10. The apparatus of claim 9 including:
a trapdoor mechanism mounted within the support means in register with the second vertical guide means, for allowing vertical translation of the bin assembly into and out of the second vertical guide means, and actuable by subsequent horizontal translation of the bin assembly carriage to prevent the capture of the bin assembly carriage by the second vertical guide means when returning the carriage horizontally back to the first vertical guide means.
11. An inter-row transfer apparatus for transferring tape cartridges and the like between generally parallel rows of a front-to-back configuration of tape library cabinets, wherein the cabinets have a cartridge handling robot and a bin array, comprising:
a bin assembly carriage for vertically and horizontally transporting a tape cartridge;
support means for translatably supporting the bin assembly carriage across the tops of the library cabinets to provide horizontal transfer of the bin assembly carriage between first and second library cabinets;
said bin assembly carriage including a bin assembly for capturing the cartridge and a pair of counter-rotating link structures coupled to the bin assembly for translation by the support means;
said link structures being pivotable where secured to the bin assembly so as to allow vertical translation of the bin assembly and cartridge; and
drive mechanism integral with the support means and coupled to the link structures for imparting both the counter-rotation of the link structures to vertically translate the bin assembly into and from the tops of the library cabinets and to horizontally translate the bin assembly carriage between the library cabinets, whereby each cartridge handling robot moves a cartridge between the bin assembly and a bin or between the bin and the bin assembly.
12. The apparatus of claim 11 wherein:
said support means include an elongated housing and an elongated shaft supported by said housing;
said bin assembly carriage further includes bearing blocks secured to the upper ends of respective link structures and supported in translatable relation by the elongated shaft; and
said drive mechanism is coupled to a bearing block to spread apart and close together the bearing blocks to impart the counter-rotation to the link structures so as to provide the raised and lowered vertical translations, respectively, as well as the horizontal translation, of the bin assembly.
13. The apparatus of claim 12 wherein:
said drive mechanism include at least one gearmotor and a drum having a cable secured thereto and extending therefrom to a bearing block/link structure, wherein motion of the cable in a first direction spreads the bearing blocks to vertically raise the bin assembly and motion of the cable in an opposite direction allows closure of the link structures to vertically lower the bin assembly.
14. The apparatus of claim 13 including:
a control circuit coupled to the drive mechanism for controlling the horizontal translation of the bin assembly carriage and the vertical translation of the bin assembly into and from the library systems, while coordinating the bin assembly movements and handling of the tape cartridges with the cartridge handling robots of respective library systems.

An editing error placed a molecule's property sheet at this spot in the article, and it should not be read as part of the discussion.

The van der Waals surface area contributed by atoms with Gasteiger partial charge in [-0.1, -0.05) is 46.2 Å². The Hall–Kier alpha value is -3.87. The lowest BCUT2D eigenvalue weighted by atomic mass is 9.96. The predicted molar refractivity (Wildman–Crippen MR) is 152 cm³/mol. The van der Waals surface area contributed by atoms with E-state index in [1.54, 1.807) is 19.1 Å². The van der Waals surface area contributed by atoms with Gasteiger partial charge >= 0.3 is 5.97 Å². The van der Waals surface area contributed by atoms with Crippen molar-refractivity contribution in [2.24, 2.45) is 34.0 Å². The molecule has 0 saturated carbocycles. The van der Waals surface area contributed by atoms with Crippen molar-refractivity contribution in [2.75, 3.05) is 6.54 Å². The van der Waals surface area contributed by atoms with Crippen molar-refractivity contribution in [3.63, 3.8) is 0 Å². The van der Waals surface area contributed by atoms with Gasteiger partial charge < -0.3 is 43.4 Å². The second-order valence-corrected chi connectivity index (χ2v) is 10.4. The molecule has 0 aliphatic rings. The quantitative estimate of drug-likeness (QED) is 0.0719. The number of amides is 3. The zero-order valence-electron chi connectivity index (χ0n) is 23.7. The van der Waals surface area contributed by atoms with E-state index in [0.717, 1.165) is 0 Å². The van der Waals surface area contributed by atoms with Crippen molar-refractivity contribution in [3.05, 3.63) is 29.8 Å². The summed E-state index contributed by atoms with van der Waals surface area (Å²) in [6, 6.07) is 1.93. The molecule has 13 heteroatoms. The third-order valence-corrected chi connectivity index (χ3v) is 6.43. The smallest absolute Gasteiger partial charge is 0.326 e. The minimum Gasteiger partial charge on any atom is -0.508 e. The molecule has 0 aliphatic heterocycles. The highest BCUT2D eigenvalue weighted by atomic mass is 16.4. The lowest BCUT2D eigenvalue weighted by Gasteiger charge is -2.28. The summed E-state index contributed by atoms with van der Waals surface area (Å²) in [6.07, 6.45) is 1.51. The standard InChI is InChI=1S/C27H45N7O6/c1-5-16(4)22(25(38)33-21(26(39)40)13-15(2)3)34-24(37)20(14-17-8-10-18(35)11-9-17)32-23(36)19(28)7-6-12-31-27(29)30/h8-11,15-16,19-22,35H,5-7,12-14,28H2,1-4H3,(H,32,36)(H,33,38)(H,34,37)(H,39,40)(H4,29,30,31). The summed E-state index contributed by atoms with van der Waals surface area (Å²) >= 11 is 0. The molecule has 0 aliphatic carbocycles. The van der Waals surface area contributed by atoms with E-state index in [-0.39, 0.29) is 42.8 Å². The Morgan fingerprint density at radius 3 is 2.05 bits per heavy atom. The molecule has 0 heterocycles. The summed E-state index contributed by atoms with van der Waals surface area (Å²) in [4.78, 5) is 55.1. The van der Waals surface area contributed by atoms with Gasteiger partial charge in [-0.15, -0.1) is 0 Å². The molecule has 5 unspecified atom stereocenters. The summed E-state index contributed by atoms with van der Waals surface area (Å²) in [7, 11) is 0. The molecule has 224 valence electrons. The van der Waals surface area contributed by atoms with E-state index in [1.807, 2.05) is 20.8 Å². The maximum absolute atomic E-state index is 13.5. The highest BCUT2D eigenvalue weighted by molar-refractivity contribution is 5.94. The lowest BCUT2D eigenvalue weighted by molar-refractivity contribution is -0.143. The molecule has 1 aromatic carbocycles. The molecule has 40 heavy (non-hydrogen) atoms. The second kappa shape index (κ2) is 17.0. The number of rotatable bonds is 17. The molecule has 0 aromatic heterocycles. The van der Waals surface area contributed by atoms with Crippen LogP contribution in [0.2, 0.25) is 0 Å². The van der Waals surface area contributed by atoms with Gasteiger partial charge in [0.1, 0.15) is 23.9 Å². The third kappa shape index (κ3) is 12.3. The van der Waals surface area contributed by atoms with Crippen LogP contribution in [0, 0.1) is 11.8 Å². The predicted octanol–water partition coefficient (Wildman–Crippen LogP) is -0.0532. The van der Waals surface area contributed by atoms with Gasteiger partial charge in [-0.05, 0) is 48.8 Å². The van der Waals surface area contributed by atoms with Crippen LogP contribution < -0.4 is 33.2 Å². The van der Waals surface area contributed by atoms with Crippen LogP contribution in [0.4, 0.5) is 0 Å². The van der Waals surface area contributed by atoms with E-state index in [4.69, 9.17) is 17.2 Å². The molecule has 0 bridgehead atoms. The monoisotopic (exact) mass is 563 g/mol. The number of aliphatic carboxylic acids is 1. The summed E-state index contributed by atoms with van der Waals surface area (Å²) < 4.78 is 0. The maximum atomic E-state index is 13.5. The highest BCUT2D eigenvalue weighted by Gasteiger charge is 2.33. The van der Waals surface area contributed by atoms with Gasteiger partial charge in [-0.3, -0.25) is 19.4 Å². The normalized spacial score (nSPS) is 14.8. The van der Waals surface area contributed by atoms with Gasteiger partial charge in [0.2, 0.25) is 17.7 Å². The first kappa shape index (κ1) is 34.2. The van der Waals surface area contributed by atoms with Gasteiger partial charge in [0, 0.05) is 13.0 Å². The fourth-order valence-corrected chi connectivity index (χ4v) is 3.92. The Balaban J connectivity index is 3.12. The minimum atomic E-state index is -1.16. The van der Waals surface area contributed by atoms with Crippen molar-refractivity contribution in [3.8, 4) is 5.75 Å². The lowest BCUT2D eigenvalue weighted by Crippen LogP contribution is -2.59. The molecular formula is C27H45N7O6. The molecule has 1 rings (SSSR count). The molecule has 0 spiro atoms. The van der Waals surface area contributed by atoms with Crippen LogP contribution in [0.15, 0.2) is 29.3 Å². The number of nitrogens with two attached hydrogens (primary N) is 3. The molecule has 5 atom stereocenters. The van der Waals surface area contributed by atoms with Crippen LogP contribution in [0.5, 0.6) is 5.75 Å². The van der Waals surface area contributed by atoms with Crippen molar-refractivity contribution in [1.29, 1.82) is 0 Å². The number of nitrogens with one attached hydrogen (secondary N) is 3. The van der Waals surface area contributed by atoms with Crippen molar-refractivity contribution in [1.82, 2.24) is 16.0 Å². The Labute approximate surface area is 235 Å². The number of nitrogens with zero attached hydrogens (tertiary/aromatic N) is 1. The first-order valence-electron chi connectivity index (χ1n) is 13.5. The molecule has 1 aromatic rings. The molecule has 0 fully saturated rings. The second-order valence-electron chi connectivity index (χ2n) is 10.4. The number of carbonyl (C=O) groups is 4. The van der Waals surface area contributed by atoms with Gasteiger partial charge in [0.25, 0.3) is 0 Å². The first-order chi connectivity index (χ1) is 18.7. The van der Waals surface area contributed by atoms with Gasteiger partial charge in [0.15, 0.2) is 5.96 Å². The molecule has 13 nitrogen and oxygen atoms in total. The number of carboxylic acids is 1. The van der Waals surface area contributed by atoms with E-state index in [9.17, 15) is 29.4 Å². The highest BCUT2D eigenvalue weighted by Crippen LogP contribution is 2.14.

15. The apparatus of claim 11 including:
a trapdoor mechanism integral with the support means at a position vertically above the second library cabinet and configured to allow vertical translation of the bin assembly to and from the second library cabinet, and thence actuable by movement of the bin assembly carriage to prevent vertical translation again of the bin assembly during subsequent horizontal translation of the bin assembly carriage back to the first library cabinet.
16. The apparatus of claim 15 wherein:
the drive mechanism include a gearmotor, a cable drum rotatable by the gearmotor, and a cable coupled to the cable drum and extending to attach to the link structure closest to the second library cabinet, for imparting motion in a first direction to spread the link structures and vertically raise the bin assembly and motion in a second opposite direction to allow closure of the link structures to vertically lower the bin assembly.
17. The apparatus of claim 16 wherein:
continued cable motion in the first direction provides horizontal translation of the bin assembly from the first to the second library cabinet, while motion in the second opposite direction provides horizontal translation back to the first library cabinet.
18. The apparatus of claim 16 wherein:
cable motion in the first direction locates the bin assembly carriage over the second library cabinet;
cable motion in the second opposite direction allows the bin assembly to lower into the second library cabinet for access by a respective cartridge handling robot;
cable motion again in the first direction first raises the bin assembly and then slightly horizontally translates the bin assembly carriage to close the trapdoor mechanism;
whereupon cable motion again in the second opposite direction horizontally translates the bin assembly carriage over the closed trapdoor mechanism and back towards the first library cabinet; and
movement of the bin assembly carriage past the trapdoor mechanism resets the mechanism to an open condition.
19. The apparatus of claim 18 including:
vertical guide channels integral with the housing and extending down into respective library systems; and
vertical guide rollers rotatably secured to the bin assembly for vertical movement within respective vertical guide channels to provide the bin assembly vertical translation in response to the drive mechanism.